But yes you don't really want to have the saddle at the extremes of the rail position in the clamps as a normal thing. The heavier you are or the bumpier your riding conditions the higher stress they'll have to handle or they'll bend or break.

So yes you need to find some seat post that has more setback. Does it have to be a Velo Orange? Not sure why some seem to gravitate to them when there is so many others out there.


Oh... welcome to BF!

Last edited by Iride01; 01-23-22 at 03:09 PM.
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Old 01-23-22, 03:04 PM
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I really appreciate everyone's help with this and for your suggestions. I am a tall rider and find 72-72.5 seat tube angle works great for me, since I have a long femur. I have an older Merlin Works titanium track frame designed by Tom Kellogg (I bought the frame used, so it was not designed for me). I have been searching for a way to make the steep seat tube angle work. With the setback seatpost, balance would not be the best, but I am just trying to get in a position where I can actually ride it.
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Old 01-23-22, 03:04 PM
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Originally Posted by Iride01 View Post
When you have to go to seat posts with more setback, then I have to believe you bought the bike more for it's looks than for the way you ride it or how it fit.
Incorrect. For starters, see the post above yours.
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Old 01-23-22, 03:08 PM
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Originally Posted by walnutz View Post
Incorrect. For starters, see the post above yours.
How does that make me incorrect?

Bikes models have different seat tube angles. Many people I see with saddles that have large amounts of setback are using their road bike as if it were a cruiser style bike. Cruiser will have less of an angle to between the seat post and horizontal so that effectively removes the need for more setback since the saddle will be further behind the BB than a typical road bike.

And as I said in my post, it's my belief. Not an absolute or that there aren't circumstances where it is warranted.
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Old 01-23-22, 03:18 PM
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Originally Posted by Iride01 View Post
When you have to go to seat posts with more setback, then I have to believe you bought the bike more for it's looks than for the way you ride it or how it fit.


But yes you don't really want to have the saddle at the extremes of the rail position in the clamps as a normal thing. The heavier you are or the bumpier your riding conditions the higher stress they'll have to handle or they'll bend or break.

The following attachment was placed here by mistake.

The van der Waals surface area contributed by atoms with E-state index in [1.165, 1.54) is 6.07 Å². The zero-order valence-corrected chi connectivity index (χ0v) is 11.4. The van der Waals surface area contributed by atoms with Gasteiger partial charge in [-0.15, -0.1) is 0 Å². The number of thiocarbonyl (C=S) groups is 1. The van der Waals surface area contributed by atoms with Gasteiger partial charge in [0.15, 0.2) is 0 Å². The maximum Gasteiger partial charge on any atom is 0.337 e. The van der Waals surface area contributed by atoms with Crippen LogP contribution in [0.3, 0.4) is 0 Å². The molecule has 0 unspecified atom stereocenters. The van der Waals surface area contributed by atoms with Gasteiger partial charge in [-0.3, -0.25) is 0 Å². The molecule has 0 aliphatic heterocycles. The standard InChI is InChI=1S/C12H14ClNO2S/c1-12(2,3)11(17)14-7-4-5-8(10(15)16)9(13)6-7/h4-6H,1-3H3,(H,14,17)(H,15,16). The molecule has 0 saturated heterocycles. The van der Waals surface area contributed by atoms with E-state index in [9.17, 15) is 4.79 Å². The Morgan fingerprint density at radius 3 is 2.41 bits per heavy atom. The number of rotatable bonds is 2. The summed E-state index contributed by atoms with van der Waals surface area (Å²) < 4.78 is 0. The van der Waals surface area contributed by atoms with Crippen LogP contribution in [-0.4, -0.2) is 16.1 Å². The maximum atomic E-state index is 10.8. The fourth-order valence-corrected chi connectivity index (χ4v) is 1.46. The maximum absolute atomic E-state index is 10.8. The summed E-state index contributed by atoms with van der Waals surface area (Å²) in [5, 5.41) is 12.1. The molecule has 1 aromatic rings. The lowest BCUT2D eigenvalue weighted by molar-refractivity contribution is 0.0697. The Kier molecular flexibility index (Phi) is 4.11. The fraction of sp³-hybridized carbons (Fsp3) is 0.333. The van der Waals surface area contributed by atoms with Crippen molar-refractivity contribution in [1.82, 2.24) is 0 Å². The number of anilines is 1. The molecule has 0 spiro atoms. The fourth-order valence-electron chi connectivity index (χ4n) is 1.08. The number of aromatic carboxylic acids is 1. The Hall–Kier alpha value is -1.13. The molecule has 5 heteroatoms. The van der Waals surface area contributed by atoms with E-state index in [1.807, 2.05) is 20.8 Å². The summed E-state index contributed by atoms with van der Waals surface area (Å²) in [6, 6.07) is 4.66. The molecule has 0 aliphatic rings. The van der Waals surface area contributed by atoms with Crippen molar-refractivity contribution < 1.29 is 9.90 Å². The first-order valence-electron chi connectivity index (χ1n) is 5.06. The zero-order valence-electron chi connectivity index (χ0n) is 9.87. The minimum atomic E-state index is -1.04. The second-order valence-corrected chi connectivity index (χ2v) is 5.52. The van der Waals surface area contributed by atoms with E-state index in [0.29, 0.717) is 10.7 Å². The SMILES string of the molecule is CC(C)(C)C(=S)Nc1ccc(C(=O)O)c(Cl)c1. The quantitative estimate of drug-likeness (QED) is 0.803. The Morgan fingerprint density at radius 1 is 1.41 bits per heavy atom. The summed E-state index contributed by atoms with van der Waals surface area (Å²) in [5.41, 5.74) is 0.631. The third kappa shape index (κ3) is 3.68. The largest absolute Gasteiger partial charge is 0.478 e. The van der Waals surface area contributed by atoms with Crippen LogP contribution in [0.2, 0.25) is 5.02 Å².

So yes you need to find some seat post that has more setback. Does it have to be a Velo Orange? Not sure why some seem to gravitate to them when there is so many others out there.


Oh... welcome to BF!
The VO Grand Cru has the most set-back for under $100.
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Old 01-23-22, 04:12 PM
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I also have one of the VO SP's and the adjustment can be a real bear to get just right for some setups. Also have to move my saddle almost as far back as it will go and I always dread doing anything where I have to take the saddle off and put back on again. Alternate tightening each clamp bolt a few turns at a time to get the position right and have patience is my best advice.
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Old 01-23-22, 04:38 PM
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Originally Posted by tyrion View Post
These long set-back posts are often needed to compensate for Brooks saddles' archaically short rails. My B17 is moved aft as far as the rails allow, and the midpoint of the saddle is still forward of the clamp.

I agree completely. Do remember these saddles were designed back when seat tube angles were slacker then is the current fashion. Also if the brooks saddle in play is in the B-66 family of shape (there have been a few variants on the wider yet short shape) these were really meant for upright barred bikes which often had 68ish degreed seat tubes. Andy
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Old 01-23-22, 07:56 PM
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Originally Posted by Iride01 View Post
How does that make me incorrect?

Bikes models have different seat tube angles. Many people I see with saddles that have large amounts of setback are using their road bike as if it were a cruiser style bike. Cruiser will have less of an angle to between the seat post and horizontal so that effectively removes the need for more setback since the saddle will be further behind the BB than a typical road bike.

And as I said in my post, it's my belief. Not an absolute or that there aren't circumstances where it is warranted.
Yup, you’re right. I misread the OP. I was thinking about my own experience with needing longer setback before and got all mixed up.